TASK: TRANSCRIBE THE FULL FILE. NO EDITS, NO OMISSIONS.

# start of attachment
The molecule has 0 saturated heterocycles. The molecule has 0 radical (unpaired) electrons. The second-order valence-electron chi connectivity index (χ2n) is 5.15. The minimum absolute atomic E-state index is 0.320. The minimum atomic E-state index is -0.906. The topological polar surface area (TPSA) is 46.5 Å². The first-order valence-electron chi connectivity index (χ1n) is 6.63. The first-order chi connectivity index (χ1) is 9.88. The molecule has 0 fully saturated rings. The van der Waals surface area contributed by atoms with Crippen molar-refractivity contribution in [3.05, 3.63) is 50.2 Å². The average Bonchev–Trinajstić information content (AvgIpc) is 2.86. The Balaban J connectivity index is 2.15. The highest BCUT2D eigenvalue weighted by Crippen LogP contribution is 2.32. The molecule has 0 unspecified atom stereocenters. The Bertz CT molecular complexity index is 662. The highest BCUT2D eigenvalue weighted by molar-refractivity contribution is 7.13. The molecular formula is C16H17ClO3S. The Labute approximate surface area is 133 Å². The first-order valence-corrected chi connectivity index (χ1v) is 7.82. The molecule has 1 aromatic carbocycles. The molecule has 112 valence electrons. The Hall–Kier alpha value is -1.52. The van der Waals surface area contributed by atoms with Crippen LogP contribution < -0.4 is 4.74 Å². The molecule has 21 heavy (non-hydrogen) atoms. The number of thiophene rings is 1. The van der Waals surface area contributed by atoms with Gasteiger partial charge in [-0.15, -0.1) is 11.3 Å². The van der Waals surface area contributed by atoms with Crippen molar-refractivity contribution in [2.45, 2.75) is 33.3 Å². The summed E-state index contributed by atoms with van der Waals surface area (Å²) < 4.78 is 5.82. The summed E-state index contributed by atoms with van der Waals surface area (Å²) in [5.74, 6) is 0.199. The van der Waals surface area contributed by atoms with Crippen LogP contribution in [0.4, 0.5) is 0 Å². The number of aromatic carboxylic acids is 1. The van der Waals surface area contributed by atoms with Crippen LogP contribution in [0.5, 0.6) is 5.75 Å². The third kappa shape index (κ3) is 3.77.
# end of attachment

The molecule has 0 saturated heterocycles. The molecule has 0 radical (unpaired) electrons. The second-order valence-electron chi connectivity index (χ2n) is 5.15. The minimum absolute atomic E-state index is 0.320. The minimum atomic E-state index is -0.906. The topological polar surface area (TPSA) is 46.5 Å². The first-order valence-electron chi connectivity index (χ1n) is 6.63. The first-order chi connectivity index (χ1) is 9.88. The molecule has 0 fully saturated rings. The van der Waals surface area contributed by atoms with Crippen molar-refractivity contribution in [3.05, 3.63) is 50.2 Å². The average Bonchev–Trinajstić information content (AvgIpc) is 2.86. The Balaban J connectivity index is 2.15. The highest BCUT2D eigenvalue weighted by Crippen LogP contribution is 2.32. The molecule has 0 unspecified atom stereocenters. The Bertz CT molecular complexity index is 662. The highest BCUT2D eigenvalue weighted by molar-refractivity contribution is 7.13. The molecular formula is C16H17ClO3S. The Labute approximate surface area is 133 Å². The first-order valence-corrected chi connectivity index (χ1v) is 7.82. The molecule has 1 aromatic carbocycles. The molecule has 112 valence electrons. The Hall–Kier alpha value is -1.52. The van der Waals surface area contributed by atoms with Crippen LogP contribution < -0.4 is 4.74 Å². The molecule has 21 heavy (non-hydrogen) atoms. The number of thiophene rings is 1. The van der Waals surface area contributed by atoms with Gasteiger partial charge in [-0.15, -0.1) is 11.3 Å². The van der Waals surface area contributed by atoms with Crippen molar-refractivity contribution in [2.45, 2.75) is 33.3 Å². The summed E-state index contributed by atoms with van der Waals surface area (Å²) < 4.78 is 5.82. The summed E-state index contributed by atoms with van der Waals surface area (Å²) in [5.74, 6) is 0.199. The van der Waals surface area contributed by atoms with Crippen LogP contribution in [0.4, 0.5) is 0 Å². The number of aromatic carboxylic acids is 1. The van der Waals surface area contributed by atoms with Crippen LogP contribution in [0.5, 0.6) is 5.75 Å². The third kappa shape index (κ3) is 3.77.